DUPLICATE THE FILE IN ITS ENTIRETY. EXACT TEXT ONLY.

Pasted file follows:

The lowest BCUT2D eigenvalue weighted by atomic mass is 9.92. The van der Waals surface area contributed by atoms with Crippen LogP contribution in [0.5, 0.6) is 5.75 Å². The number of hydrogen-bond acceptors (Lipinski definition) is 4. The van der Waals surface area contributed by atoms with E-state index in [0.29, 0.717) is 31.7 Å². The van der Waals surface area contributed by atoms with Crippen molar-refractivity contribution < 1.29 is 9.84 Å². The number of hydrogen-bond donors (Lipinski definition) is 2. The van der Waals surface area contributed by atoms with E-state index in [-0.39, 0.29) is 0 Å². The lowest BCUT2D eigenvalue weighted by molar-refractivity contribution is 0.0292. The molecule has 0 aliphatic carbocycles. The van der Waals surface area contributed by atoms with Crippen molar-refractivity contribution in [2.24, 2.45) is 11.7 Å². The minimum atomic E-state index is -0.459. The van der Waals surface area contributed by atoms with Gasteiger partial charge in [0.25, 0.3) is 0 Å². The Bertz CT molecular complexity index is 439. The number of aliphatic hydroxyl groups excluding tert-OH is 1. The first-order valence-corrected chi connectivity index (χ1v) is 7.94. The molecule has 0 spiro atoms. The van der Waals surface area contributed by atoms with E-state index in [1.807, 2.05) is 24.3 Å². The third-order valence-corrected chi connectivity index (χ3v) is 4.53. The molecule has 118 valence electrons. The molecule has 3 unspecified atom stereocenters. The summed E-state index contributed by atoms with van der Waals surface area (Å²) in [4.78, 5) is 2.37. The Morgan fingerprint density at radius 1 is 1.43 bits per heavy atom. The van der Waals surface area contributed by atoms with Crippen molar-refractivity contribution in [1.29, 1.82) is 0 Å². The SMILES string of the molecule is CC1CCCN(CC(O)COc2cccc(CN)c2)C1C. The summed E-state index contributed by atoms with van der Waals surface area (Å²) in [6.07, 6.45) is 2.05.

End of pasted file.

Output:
The lowest BCUT2D eigenvalue weighted by atomic mass is 9.92. The van der Waals surface area contributed by atoms with Crippen LogP contribution in [0.5, 0.6) is 5.75 Å². The number of hydrogen-bond acceptors (Lipinski definition) is 4. The van der Waals surface area contributed by atoms with E-state index in [0.29, 0.717) is 31.7 Å². The van der Waals surface area contributed by atoms with Crippen molar-refractivity contribution < 1.29 is 9.84 Å². The number of hydrogen-bond donors (Lipinski definition) is 2. The van der Waals surface area contributed by atoms with E-state index in [-0.39, 0.29) is 0 Å². The lowest BCUT2D eigenvalue weighted by molar-refractivity contribution is 0.0292. The molecule has 0 aliphatic carbocycles. The van der Waals surface area contributed by atoms with Crippen molar-refractivity contribution in [2.24, 2.45) is 11.7 Å². The minimum atomic E-state index is -0.459. The van der Waals surface area contributed by atoms with Gasteiger partial charge in [0.25, 0.3) is 0 Å². The Bertz CT molecular complexity index is 439. The number of aliphatic hydroxyl groups excluding tert-OH is 1. The first-order valence-corrected chi connectivity index (χ1v) is 7.94. The molecule has 0 spiro atoms. The van der Waals surface area contributed by atoms with E-state index in [1.807, 2.05) is 24.3 Å². The third-order valence-corrected chi connectivity index (χ3v) is 4.53. The molecule has 118 valence electrons. The molecule has 3 unspecified atom stereocenters. The summed E-state index contributed by atoms with van der Waals surface area (Å²) in [4.78, 5) is 2.37. The Morgan fingerprint density at radius 1 is 1.43 bits per heavy atom. The van der Waals surface area contributed by atoms with Crippen molar-refractivity contribution in [1.29, 1.82) is 0 Å². The SMILES string of the molecule is CC1CCCN(CC(O)COc2cccc(CN)c2)C1C. The summed E-state index contributed by atoms with van der Waals surface area (Å²) in [6.07, 6.45) is 2.05.